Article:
(v) The application of the rule is closely connected with the nature of, and degree of, change sought to the earlier order.

(vi) "Shorthand" statements of the rule may contribute to its misapplication.

(vii) Any application of the rule must now measure the evidence against the principles set out in Part VII of the Act, in particular the objects of the Part, the presumption of equal shared parental responsibility and the steps required by the Act consequent upon an order made or to be made in that regard.


In his Honour's view, the federal magistrate fell into appealable error because of his:

  • misapprehension of the parameters of the earlier contested hearing and the result measured against those parameters
  • failure to recognise that the wishes of the children were not an issue in the earlier proceedings
  • failure to discuss the children's wishes as they were on the evidence before him, and
  • incorrect treatment of the recommendations of the family reporter.

The appeal was allowed and the matter was remitted for rehearing.

Attachment

4MYDAUGHTER
Do I read this correctly that Children's wishes, changed or now apparent, could be a factor in getting past Rice and Asplund?
That's how I read it.

4MYDAUGHTER
There was an article on the ste earlier tonight, by Jill Burrett and Michael Greene about the incorrect conclusions drawn from reseaerch into problems with shard care situations.

Now I cant find it, I want to copy it and send it to various people that could help my case.

Can some one help me find it and copy it plse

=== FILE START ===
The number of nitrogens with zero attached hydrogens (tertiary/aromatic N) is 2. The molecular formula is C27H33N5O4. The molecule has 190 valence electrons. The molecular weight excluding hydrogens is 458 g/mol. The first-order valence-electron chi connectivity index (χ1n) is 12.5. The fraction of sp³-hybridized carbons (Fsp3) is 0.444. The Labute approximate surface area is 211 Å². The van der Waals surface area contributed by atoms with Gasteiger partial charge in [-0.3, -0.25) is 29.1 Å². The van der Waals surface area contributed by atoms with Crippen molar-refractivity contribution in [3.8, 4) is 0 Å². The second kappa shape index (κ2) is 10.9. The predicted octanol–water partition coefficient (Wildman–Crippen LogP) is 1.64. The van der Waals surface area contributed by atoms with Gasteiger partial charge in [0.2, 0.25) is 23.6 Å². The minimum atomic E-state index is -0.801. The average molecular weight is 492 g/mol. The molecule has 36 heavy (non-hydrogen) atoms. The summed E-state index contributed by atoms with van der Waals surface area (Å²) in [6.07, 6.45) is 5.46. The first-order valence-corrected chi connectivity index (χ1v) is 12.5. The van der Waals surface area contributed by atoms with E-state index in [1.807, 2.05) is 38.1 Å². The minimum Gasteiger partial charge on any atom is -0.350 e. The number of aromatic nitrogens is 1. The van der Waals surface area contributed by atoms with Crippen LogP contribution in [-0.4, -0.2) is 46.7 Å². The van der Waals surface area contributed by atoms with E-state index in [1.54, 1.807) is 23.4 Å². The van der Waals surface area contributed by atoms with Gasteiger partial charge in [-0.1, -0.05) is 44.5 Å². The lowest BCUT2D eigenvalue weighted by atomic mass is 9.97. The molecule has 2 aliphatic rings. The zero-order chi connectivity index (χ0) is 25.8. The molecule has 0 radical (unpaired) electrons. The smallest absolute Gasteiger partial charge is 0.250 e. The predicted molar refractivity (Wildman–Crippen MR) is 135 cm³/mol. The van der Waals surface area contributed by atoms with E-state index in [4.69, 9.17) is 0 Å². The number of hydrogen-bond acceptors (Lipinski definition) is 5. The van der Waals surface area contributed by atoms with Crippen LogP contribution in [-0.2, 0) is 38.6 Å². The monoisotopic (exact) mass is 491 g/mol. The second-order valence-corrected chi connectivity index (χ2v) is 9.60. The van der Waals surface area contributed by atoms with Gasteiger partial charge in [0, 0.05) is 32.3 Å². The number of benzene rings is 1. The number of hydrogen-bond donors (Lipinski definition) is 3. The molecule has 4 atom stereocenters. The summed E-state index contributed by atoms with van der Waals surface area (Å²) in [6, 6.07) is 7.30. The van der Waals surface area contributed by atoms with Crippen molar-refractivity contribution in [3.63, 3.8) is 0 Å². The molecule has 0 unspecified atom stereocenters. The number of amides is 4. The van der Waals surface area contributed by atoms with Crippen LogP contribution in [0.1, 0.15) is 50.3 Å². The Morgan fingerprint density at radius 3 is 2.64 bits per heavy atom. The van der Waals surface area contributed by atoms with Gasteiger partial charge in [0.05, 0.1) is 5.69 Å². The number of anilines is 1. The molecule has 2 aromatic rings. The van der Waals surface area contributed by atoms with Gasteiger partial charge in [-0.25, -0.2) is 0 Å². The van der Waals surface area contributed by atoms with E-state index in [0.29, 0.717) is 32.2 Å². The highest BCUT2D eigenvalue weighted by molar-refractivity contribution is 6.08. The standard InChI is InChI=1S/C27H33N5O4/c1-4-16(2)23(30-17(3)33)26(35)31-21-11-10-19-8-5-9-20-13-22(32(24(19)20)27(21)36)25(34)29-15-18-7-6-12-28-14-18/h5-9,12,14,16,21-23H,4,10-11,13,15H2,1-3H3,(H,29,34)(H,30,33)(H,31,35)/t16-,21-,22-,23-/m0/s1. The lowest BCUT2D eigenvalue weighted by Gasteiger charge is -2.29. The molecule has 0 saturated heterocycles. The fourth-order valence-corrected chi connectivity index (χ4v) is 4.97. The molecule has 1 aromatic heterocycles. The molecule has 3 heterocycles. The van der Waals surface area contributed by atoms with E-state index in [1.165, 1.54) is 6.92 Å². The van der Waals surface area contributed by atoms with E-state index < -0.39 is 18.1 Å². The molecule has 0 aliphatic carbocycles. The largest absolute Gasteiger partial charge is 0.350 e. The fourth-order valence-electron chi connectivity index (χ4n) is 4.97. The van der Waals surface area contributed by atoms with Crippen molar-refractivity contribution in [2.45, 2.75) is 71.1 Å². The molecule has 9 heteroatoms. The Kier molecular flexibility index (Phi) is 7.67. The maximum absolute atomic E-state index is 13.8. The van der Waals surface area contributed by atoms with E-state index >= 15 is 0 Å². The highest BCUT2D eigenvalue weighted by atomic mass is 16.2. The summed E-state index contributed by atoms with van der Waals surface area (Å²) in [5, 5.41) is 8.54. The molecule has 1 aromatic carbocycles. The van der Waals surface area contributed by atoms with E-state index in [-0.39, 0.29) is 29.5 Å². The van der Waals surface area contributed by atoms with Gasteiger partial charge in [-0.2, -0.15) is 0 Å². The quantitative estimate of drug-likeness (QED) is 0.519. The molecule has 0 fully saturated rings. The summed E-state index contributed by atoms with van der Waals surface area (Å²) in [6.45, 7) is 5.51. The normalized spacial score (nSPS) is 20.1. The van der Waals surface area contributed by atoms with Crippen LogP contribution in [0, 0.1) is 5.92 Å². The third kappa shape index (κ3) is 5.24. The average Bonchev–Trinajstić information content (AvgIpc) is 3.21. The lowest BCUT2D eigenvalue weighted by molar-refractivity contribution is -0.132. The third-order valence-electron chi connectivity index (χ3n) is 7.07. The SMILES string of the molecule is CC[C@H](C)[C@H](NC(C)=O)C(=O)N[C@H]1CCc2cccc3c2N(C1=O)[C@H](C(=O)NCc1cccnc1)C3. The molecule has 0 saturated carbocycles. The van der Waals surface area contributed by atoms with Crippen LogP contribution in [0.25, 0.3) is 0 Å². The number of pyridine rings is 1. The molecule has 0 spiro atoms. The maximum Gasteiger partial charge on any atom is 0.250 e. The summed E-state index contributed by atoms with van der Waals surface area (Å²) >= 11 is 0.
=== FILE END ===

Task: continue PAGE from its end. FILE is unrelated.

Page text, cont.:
4mydaughter, this is the same federal magistrate who concluded my case on rice and asplund also, a considerable cause of my anxiety and depression !

Monaro, sorry you had to go through that.

As I have said to you once before, there is no way i would run a case through the Federal Magistrates court.

Family Law is not their area specialisation. This is only my opinion.

4MYDAUGHTER
Posts from this topic have been moved by members. 3 posts have been transferred to topicview. This thread was moved to a private SRL forum, change of circumstances under Rice and Asplund.

Last edit: by Secretary SPCA


Executive Secretary - Shared Parenting Council of Australia
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Posts from this topic have been moved by members. 1 posts have been transferred to topicview.

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FMC Administrative Law

4mydaughter said
Family Law is not their area specialisation. This is only my opinion.
 
Has anyone ever tried to run an administrative law case through the FMC?

This is not as off topic as it seems - the magistrate tried to tell me my case could be considered by the family court but it was not a family law matter.

The magistrate also had no idea what could or could not be addressed through SSAT, incorrectly telling me that my issue should be taken there when it was specifically listed as not something they can consider.